• Fr. Peter Morello, Ph.D.

        Great comment. Great quote of Fr Girardey that I can assimilate as a priest who has his own spiritual children to care for.

  • grump

    Schopenhauer observed, “To feel envy is human, to savour schadenfreude (the worst trait in human nature is devilish.”

  • Fr. Peter Morello, Ph.D.

    Thanks for your wonderfully astute valuable article Fr Schall. It is valuable to me because of the lifelong struggle with anger. I can try to excuse it by self pity blaming cruelty endured as a youth. Like the Apostle Paul who I try to emulate his advice on settling one’s anger before sundown is what works for me by simply forgiving. Mercy means to forgive and that is to love. I read somewhere perhaps St Faustina that mercy is indeed love and that mercy is actualized in forgiveness. Christ Crucified is the exemplar of merciful love revealing the Father’s glory, who He really is.
    Insofar as envy I perceive it not simply as dissatisfaction over someone having more than myself. It seems in my personal experience to be more related to those of us who believe we are more deserving. Much evil has been wrought on that premise. I saw it firsthand in the world of competitive technical enterprise. Persons [some] on that premise were prepared to virtually destroy others for upward mobility. I believe with you in the wrath to come for those of us who do not conform our lives to Christ. For those of us who succeed as I hope I greatly desire a realm where no one is envious of the other but rather unlike our present world we will rejoice in their greater reward for a more saintly life.

    • Dave Fladlien

      You raise a very interesting point, Father. One of the things I respect in a person is if he/she can be happy at another person’s success. I really feel sorry for people who get angry at someone who made a lot of money or won some event or got some promotion. If we keep it a game in our mind, then we can compete, as I’ve done in sports all my life, and try our hearts out to win, then go have a beer with our opponent afterwards, no matter who came out on top.

      There are venture capitalists who take a similar attitude, even when they lose millions on a deal.

      The problem can arise when people take ordinary life too seriously, which often results from competing for more than they can afford to lose. It can arise when their identity is overly tied up in something like their career: they can’t afford to lose, or they lose part of themselves. Or, I think, it can come from plain old greed, when someone is angry because another person has a nice car or home and they have a smaller or plainer one. We all have to be on constant alert not to fall into these things, since there may well be no proper way to completely avoid or even substantially reduce the danger.

      • Fr. Peter Morello, Ph.D.

        You explicated well what I perceived working for an engineering firm in the concrete canyons of Manhattan.

  • dennis alber

    Thank you Fr. Here, in this piece, is great food for reflection before Reconciliation.

  • Howard Kainz

    Thomas Aquinas, following Aristotle, connects anger with the “irascible appetite,” which is something positive — a gift of nature helping us to overcome difficulties. But of course, carried to extremes, it can lead to irrational attempts to clear all obstacles out of our way!

  • Alicia

    Thank you, Father. It’s so easy to be bias and impatient with others. Thank you too to the TCT readers for their comments which are all wonderful. It’s good to know I’m not alone.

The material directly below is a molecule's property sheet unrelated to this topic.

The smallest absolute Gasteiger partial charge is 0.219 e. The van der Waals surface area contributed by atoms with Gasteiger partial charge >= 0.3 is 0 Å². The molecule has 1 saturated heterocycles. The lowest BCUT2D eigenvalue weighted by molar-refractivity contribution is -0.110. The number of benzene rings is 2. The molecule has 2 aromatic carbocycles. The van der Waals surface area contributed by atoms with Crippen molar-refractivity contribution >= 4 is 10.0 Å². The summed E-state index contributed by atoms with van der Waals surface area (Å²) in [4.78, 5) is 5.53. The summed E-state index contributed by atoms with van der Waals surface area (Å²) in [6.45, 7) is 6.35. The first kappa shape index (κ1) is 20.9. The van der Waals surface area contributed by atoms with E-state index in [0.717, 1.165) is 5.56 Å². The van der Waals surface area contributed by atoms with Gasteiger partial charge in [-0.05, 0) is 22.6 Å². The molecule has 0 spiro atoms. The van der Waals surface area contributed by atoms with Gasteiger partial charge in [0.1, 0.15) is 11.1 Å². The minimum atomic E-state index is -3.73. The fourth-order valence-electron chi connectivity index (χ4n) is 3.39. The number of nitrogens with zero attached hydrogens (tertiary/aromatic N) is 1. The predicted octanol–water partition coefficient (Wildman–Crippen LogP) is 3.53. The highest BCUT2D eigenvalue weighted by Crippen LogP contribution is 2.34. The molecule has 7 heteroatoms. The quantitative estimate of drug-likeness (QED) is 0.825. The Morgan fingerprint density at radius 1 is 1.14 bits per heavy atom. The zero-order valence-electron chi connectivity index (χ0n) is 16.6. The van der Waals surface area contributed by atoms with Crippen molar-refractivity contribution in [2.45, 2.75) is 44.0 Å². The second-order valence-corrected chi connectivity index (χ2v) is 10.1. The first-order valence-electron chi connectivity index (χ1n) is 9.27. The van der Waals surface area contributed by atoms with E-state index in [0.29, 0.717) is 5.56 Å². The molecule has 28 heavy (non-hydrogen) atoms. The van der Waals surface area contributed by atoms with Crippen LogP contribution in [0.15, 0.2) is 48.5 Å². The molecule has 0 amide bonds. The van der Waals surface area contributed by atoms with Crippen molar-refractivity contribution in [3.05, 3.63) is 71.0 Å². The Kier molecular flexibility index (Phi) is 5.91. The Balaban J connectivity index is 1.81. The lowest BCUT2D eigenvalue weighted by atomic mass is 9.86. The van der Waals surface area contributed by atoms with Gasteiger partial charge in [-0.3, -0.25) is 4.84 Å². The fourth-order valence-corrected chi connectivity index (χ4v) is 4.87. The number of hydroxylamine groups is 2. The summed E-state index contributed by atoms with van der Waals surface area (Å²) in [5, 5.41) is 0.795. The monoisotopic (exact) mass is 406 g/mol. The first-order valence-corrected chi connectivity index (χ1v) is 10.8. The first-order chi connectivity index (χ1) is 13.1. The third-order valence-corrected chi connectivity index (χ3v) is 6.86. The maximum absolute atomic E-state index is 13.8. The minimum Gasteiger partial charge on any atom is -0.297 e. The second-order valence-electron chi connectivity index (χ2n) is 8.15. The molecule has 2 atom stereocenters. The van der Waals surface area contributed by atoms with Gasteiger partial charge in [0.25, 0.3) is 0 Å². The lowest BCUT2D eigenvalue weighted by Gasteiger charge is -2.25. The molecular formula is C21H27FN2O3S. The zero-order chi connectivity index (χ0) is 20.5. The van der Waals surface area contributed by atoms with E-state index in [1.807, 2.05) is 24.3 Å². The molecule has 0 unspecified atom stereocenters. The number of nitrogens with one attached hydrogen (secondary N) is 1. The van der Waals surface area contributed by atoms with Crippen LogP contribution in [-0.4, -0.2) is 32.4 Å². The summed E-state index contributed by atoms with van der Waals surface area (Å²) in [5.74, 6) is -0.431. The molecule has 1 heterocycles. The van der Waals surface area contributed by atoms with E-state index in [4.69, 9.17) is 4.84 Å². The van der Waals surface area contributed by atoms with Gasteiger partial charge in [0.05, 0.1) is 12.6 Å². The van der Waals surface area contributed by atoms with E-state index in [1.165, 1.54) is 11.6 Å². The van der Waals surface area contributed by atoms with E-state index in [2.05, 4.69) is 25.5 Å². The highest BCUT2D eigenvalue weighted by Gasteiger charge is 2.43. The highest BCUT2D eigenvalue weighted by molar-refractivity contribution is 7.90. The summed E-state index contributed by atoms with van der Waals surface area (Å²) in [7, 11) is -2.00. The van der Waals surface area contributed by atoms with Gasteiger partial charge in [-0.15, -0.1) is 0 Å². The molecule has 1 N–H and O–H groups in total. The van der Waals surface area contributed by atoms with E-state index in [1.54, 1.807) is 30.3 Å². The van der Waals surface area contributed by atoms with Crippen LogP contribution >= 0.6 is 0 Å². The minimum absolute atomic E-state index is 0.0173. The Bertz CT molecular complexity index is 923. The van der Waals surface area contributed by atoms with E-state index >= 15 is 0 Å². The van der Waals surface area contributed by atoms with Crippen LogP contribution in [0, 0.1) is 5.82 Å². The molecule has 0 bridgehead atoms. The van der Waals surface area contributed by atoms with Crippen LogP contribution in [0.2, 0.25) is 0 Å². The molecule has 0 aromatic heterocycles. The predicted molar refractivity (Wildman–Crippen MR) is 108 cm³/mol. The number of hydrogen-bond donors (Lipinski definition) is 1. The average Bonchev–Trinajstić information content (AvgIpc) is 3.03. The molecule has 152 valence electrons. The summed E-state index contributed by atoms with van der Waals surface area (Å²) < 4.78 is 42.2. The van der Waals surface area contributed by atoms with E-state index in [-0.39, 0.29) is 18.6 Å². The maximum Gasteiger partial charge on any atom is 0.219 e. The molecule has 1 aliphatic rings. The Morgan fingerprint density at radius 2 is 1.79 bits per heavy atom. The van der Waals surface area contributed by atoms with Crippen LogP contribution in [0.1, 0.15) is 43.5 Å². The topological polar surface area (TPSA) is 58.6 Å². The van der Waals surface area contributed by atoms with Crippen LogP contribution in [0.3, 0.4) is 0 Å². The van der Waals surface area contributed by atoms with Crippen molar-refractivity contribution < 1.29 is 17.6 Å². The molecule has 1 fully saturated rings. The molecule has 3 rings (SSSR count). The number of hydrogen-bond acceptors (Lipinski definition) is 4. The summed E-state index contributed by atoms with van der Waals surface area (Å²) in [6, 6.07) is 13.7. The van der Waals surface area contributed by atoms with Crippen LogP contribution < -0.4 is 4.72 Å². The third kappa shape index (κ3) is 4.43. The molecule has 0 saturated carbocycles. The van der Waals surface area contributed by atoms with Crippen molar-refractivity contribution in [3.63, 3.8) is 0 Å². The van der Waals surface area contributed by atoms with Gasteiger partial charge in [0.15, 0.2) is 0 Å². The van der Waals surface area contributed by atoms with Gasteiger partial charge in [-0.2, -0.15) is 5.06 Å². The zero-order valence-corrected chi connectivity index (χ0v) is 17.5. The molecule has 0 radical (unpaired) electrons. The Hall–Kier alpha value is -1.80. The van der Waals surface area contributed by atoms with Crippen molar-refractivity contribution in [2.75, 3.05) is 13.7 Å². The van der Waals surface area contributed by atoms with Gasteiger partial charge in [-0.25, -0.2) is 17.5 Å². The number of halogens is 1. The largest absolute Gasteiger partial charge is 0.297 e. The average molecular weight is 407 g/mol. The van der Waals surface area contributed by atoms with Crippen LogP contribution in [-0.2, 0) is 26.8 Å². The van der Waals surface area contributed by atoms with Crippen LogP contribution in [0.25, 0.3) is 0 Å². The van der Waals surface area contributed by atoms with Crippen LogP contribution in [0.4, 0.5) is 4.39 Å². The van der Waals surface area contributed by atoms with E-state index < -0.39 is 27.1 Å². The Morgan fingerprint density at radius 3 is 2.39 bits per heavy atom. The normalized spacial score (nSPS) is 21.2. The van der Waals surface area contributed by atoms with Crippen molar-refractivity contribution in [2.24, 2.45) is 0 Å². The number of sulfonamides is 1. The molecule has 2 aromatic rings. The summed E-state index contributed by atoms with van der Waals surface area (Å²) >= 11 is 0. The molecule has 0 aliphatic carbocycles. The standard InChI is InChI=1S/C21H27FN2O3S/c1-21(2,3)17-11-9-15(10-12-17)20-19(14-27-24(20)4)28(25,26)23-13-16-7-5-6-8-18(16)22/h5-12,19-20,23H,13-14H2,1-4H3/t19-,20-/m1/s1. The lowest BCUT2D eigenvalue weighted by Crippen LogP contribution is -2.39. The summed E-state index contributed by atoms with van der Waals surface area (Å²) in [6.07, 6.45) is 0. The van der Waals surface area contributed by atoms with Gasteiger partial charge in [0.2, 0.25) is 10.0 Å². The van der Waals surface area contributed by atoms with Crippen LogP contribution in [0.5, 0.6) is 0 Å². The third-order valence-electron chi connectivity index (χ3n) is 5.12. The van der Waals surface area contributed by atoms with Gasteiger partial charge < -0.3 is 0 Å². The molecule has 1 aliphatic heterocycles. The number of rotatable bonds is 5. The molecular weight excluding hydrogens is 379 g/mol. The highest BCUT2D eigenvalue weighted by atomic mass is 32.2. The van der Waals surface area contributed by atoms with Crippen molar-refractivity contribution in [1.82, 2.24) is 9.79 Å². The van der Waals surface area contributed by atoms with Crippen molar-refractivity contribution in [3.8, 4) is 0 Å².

We are all called to become saints, but what challenge !!! It’s not easy.
    Father, your beautiful essay will be haunting me all day. There is so much in it. There is a lot to meditate on, and changes to be made.
    I’m going to need a tsunami of graces.
    God bless you Father.

  • Peter O’Reilly

    Thank you, Fr. Schall. I will take your article and the comments to heart today. What a gift. Thank you


    Thank you Fr. Schall. Your post is added to my reflections during Lent.

  • Thomas

    The phrase “I will tell you what you are” is – for a priest – quite an odd choice, even as a rhetorical device.

    A priest should already know “what you are”: a beloved child of God and a sinner. This is true irrespective of what does or does not anger you.

  • Robert A Rowland

    Thank you Father Schall. I certainly have experienced anger, but never really thought much about wrath except in the context of the wrath of God . I have a much better understanding of both now thanks to your informative and exhaustive discussion.

  • augury

    Canto 17 of Dante’s Purgatorio says that wrath, and envy and pride, consist of a love of evil. It’s a slippery slope from being justly angry at the misdeeds of another person to wishing them evil, one we all must tread very carefully. As Catholics we must take care that our belief in God’s wrath doesn’t morph into our savoring the outpouring of that wrath onto our neighbors. Or we’ll be like the Psalmist of Psalm 109, who prays that the curses sworn against him by his enemy “be like a cloak wrapped around him, like a belt tied forever around him.”

    • Fr. Peter Morello, Ph.D.

      Very valid insight frequently overlooked.

  • MJ Anderson

    A different take on Fr. Schall’s excellent examination of anger and wrath: we fail to become angry over violent attacks on the good. I note particularly Fr. Schall’s final paragraph. Arrayed before us each day in the headlines are persecution of Christians in the Middle East, the sale of baby parts by Planned Parenthood and others, human trafficking in US cities! euthanasia.We tolerate evil in our midst as something to shrug off, ” oh, well, what can one do?”. And merrily go about our own concerns, leaving the evil to grow. Are we — here I mean comfortable Catholics– the modern day Laodiceans?